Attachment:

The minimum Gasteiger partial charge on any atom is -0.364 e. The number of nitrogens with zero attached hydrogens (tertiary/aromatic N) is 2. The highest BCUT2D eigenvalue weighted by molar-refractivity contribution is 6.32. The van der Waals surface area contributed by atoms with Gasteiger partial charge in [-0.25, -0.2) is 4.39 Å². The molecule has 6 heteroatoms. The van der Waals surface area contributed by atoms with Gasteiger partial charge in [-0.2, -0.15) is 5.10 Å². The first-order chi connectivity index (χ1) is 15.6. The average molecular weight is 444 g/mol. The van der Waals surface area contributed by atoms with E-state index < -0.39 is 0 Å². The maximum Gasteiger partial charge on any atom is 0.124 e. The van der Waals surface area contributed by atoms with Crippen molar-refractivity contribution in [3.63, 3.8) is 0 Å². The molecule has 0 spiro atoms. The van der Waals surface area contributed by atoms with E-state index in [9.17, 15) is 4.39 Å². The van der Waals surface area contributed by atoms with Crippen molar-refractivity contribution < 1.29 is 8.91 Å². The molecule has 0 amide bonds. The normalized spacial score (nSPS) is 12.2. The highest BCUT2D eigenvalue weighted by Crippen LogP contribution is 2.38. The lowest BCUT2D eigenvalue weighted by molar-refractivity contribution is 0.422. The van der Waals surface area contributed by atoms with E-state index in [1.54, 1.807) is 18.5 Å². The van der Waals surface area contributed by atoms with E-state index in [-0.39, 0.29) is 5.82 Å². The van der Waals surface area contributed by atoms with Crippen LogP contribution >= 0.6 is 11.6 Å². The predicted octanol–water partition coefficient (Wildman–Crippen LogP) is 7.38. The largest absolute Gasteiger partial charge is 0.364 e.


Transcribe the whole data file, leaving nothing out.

The minimum Gasteiger partial charge on any atom is -0.364 e. The number of nitrogens with zero attached hydrogens (tertiary/aromatic N) is 2. The highest BCUT2D eigenvalue weighted by molar-refractivity contribution is 6.32. The van der Waals surface area contributed by atoms with Gasteiger partial charge in [-0.25, -0.2) is 4.39 Å². The molecule has 6 heteroatoms. The van der Waals surface area contributed by atoms with Gasteiger partial charge in [-0.2, -0.15) is 5.10 Å². The first-order chi connectivity index (χ1) is 15.6. The average molecular weight is 444 g/mol. The van der Waals surface area contributed by atoms with E-state index < -0.39 is 0 Å². The maximum Gasteiger partial charge on any atom is 0.124 e. The van der Waals surface area contributed by atoms with Crippen molar-refractivity contribution in [3.63, 3.8) is 0 Å². The molecule has 0 spiro atoms. The van der Waals surface area contributed by atoms with E-state index in [9.17, 15) is 4.39 Å². The van der Waals surface area contributed by atoms with Crippen molar-refractivity contribution < 1.29 is 8.91 Å². The molecule has 0 amide bonds. The normalized spacial score (nSPS) is 12.2. The highest BCUT2D eigenvalue weighted by Crippen LogP contribution is 2.38. The lowest BCUT2D eigenvalue weighted by molar-refractivity contribution is 0.422. The van der Waals surface area contributed by atoms with E-state index in [1.54, 1.807) is 18.5 Å². The van der Waals surface area contributed by atoms with E-state index in [-0.39, 0.29) is 5.82 Å². The van der Waals surface area contributed by atoms with Crippen LogP contribution >= 0.6 is 11.6 Å². The predicted octanol–water partition coefficient (Wildman–Crippen LogP) is 7.38. The largest absolute Gasteiger partial charge is 0.364 e.